The appointment of a great British statesman to the ambassadorship has been satisfactory to the Canadians, as it has also been to the people of the United States. Mr. James Bryce has all the qualifications that the most able and accomplished professional diplomat possesses, in addition to which he has many other qualifications, and he comes to Washington as by far the most distinguished and competent public man who has ever represented any foreign government in the United States. Secretary Root, since his entrance upon the work of the State Department, has desired to clear away all outstanding questions of difference that might make future trouble between this country and Canada. The Canadians have great confidence in Mr. Bryce, but they wish to be directly consulted. They know Mr. Root as a man of business and not merely a man of ceremony, and they could rightly feel that his visit to Ottawa was to be taken as an expression on the part of our Government of a desire to have their direct and friendly cooperation in the clearing away of all differences, for the sake of the joint welfare of the neighborly and closely related peoples who are engaged in building up North America. It was, therefore, a timely trip.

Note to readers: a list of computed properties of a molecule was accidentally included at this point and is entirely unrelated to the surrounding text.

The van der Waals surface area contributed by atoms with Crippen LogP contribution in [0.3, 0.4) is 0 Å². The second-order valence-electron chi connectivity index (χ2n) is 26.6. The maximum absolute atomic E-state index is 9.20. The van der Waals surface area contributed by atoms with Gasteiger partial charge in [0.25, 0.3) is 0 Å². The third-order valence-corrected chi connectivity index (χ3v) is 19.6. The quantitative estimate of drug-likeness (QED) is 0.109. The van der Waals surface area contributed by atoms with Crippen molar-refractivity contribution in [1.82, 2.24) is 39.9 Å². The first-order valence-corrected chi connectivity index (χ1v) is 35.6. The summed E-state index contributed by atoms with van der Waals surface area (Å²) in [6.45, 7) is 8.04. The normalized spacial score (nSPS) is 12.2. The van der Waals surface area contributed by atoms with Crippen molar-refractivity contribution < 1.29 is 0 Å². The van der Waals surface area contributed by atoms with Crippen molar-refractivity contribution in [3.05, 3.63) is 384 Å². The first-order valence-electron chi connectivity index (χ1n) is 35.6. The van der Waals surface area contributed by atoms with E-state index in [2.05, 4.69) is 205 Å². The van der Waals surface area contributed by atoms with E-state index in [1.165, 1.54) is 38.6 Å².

A few days before Mr. Root ting Canadian lumber and wood pulp under on the went to Canada a great gather- conditions that would baffle the American Tariff. ing of business men and public trusts. The ideal thing would be absolute men from various States met in Washington commercial union between Canada and the under the auspices of the New York Board United States, and this would be tremendof Trade and Transportation, to confer upon ously beneficial to both countries. But if the best way to promote the foreign com- we cannot have so desirable a thing as full merce of the United States. The President freedom of internal commerce in North Amerand the members of the cabinet participated ica, we ought to have reciprocity with Canin the work of the conference. Mr. Root ada on very broad and generous lines. One himself made a speech in which he advocated thing is certain, and that is that we are apthe adoption by this country of the French proaching a reopening of the tariff question and German plan of a maximum and mini- in this country under circumstances which mum tariff arrangement. Canada has prac- are likely to take it to a great extent out of tically this arrangement, giving the benefit of the old-fashioned field of party controversy. the minimum to England and enforcing the maximum against us. There is certainly a great deal to be said in favor of the doubletariff plan, but its application would seem best to meet the conditions of our trade with European countries. Our trade with our immediate neighbors is of a very different character. It partakes naturally of the conditions of domestic rather than of foreign trade. A number of our large cities are so situated that portions of Canada are naturally tributary to them in a commercial sense. Of all possible questions between the United States and Canada at the present time the tariff is the most important. Those very conditions of the American lumber trade to which we have referred in a previous paragraph demand-the removal of the tariff on Canadian forest products. Our consumers ought to be get